Six months after its first response to the European Commission’s proposal to legislate cryptography, the International Trusted Blockchain Applications Association, or INATBA, released a report detailing key issues related to the planned regulations.

According to a recently released document, INATBA said the cryptocurrency market commission rules are not favorable for new cryptocurrency and blockchain companies. Instead, a blockchain group backed by Ripple and ConsenSys said the EU’s legislative proposal brings significant benefits to companies based in the legacy economic ecosystem.

In fact, this critique is spreading among cryptocurrency and blockchain stakeholders in jurisdictions seeking a more regulated regulatory infrastructure for digital assets. This objection often relates to compliance costs associated with financial regulations and comprehensive customer information required by regulatory agencies.

As Cointelegraph previously reported, MiCA is part of the European Commission’s digital finance governance. While still in theory, MiCA could be beneficial to the entire European Economic Area if approved, without requiring separate national certification.

The INATBA document also points out some shortcomings of the proposed MiCA rules for the decentralized financial field. According to the report, MiCA’s rules are not sufficiently preparing the krypton markets like DeFi.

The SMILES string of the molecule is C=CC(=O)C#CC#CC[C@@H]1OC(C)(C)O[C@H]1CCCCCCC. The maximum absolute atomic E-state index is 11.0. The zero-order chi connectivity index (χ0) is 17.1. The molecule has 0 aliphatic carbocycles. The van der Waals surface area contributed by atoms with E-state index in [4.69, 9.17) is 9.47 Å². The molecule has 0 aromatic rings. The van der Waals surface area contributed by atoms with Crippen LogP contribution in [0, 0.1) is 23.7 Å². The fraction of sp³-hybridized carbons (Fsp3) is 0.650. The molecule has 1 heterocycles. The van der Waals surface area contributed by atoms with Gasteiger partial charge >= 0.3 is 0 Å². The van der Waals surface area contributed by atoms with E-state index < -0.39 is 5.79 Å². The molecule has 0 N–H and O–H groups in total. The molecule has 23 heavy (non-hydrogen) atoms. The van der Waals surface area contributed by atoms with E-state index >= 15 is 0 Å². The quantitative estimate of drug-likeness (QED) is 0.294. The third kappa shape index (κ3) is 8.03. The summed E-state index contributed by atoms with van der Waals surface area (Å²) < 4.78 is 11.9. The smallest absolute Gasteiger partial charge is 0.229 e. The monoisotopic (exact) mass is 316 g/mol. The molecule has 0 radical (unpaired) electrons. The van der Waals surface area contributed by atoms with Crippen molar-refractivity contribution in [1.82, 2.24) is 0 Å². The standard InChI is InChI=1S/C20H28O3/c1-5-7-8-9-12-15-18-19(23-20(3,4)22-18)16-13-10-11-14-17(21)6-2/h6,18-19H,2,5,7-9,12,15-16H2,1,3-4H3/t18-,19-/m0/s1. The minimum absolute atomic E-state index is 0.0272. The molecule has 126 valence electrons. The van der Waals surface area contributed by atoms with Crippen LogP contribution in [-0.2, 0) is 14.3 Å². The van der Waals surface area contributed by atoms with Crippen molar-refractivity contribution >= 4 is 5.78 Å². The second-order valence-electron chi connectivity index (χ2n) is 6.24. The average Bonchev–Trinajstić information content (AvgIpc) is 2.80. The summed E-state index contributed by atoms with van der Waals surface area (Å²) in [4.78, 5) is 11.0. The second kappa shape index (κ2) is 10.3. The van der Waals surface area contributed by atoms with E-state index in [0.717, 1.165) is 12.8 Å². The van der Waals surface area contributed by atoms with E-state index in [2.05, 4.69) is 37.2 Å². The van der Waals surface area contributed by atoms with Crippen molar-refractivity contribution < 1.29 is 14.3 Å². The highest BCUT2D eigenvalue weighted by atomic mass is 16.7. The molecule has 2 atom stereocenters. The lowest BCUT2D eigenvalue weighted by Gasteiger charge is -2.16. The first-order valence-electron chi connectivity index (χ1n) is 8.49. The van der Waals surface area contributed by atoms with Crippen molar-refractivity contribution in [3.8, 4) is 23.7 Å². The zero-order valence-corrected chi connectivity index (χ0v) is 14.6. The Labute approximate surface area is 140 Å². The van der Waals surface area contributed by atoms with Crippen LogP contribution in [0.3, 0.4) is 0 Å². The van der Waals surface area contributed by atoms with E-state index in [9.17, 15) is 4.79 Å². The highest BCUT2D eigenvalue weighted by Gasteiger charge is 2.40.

INATBA’s conclusions were drawn from surveys and collaborations with crypto industry participants. According to INATBA, the purpose of these surveys was to measure the level of organizational awareness among participants in cryptography and the blockchain.

The results showed that 90% of the respondents complained that they were sufficiently familiar with MiCA. However, other voting observation issues indicated that the same participants had not yet consulted with regulatory and policy experts on the issue. For INATBA, this difference may indicate that industry stakeholders may not be aware of important aspects of the MiCA structure. They added:

“It can be assumed that some of the intricacies of MiCA could have been hidden from respondents without legal education. This was further illustrated during the stakeholder engagement sessions, where many participants posed questions and made specific judgments about MiCA.”
However, most of the participants agreed that MiCA will bring legal certainty to the European digital real estate sector. Indeed, if the rules are approved, they could make it easier for cryptocurrencies to operate in the European Union and likely end EU regulatory arbitration.

In conclusion, INATBA called for a more active engagement between EU policymakers and digital asset stakeholders in the development of MiCA.

Source: CoinTelegraph